Just cracked open Kelly Starrett’s new book this weekend entitled Becoming A Supple Leopard: The Ultimate Guide to Resolving Pain, Preventing Injury, and Optimizing Athletic Performance. I’ve had his book on pre-order from Amazon since the latter part of last year, so I was stoked to finally receive it last week. I’m only through the introduction and the first chapter but this book is quickly becoming one of my favorites. Starrett’s approach towards identifying and resolving pain and dysfunction is nothing new to many in the CrossFit world, especially those who are familiar with his Mobility WOD website, but many Strength and Conditioning coaches and non-CrossFit athletes at large are being introduced to a whole new perspective on the subject.
Reading through his first chapter, he discusses the foundational concepts of his Movement and Mobility System and one idea in particular really resonated with me: “The Gym is Your Lab.”
“The goal of both the coach and athlete is to exceed any strength, speed, or metabolic demand the athlete might need in life or sport. It should also be the place where the coach and athlete hunt out every positional inefficiency, every poor mechanical tendency, and every default or compensatory movement pattern…The gym’s controlled environment is where the coach and athlete can safely and systematically layer skill progressions while simultaneously addressing mechanical and range-of-motion issues.”
I’ve always viewed the gym as a place to push myself, sometimes even break myself, but Starrett proposes letting the gym be the place where we identify limitations not only in strength and conditioning but also movement. Once we’ve identified our limitations, what better place than the gym to fix those issues in a systematic fashion. Our goal is to continually challenge both our strength and fitness and to express motor-control in a wide variety of demands and situations. In a nutshell, we’re pushing our limits, maintaining damn good form, no matter the situation. Every movement we perform becomes a diagnostic movement test. We, along with Starrett, believe coaches should go beyond their traditional role and help athletes observe and resolve movement dysfunction and limitation while still finding ways to challenge their strength and conditioning. The roles of a strength coach and physical therapist become somewhat blurred at times, but as Starrett mentions, “All human beings should be able to perform basic maintenance n themselves. It is both a human right and a responsibility to understand how your body works.” Just like we need a coach to show us the finer points of the snatch, it helps to have a knowledgable coach or a resource like Starrett help us understand how we can take care of our own issues.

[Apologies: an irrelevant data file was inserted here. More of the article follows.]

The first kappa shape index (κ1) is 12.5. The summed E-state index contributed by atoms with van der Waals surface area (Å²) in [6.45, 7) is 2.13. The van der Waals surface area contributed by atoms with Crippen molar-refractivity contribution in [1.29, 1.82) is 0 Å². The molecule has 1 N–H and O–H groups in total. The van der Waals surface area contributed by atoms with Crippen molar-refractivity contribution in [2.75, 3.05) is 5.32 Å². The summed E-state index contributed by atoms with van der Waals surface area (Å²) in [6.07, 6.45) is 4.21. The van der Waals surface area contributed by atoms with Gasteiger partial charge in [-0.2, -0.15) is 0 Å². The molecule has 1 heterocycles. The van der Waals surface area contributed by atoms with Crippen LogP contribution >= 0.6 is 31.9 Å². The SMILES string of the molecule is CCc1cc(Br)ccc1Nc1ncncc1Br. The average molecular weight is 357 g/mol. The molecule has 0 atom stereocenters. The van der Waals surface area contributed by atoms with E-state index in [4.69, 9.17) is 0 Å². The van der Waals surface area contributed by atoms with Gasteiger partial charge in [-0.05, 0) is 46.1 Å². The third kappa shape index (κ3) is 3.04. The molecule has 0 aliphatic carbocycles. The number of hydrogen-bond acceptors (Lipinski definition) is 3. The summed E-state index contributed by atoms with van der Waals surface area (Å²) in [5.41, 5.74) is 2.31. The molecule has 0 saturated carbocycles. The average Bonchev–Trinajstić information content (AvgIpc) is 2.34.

Read about his entire program and get tons of valuable stretches and drills by purchasing his new book Becoming A Supple Leopard: The Ultimate Guide to Resolving Pain, Preventing Injury, and Optimizing Athletic Performance.
Snatch Grip Press (Behind the Neck) 3×5
5 Round for Time:
5 Handstand Pushups (Deficit if Possible)
10 Kettlebell Swings (70#/53#)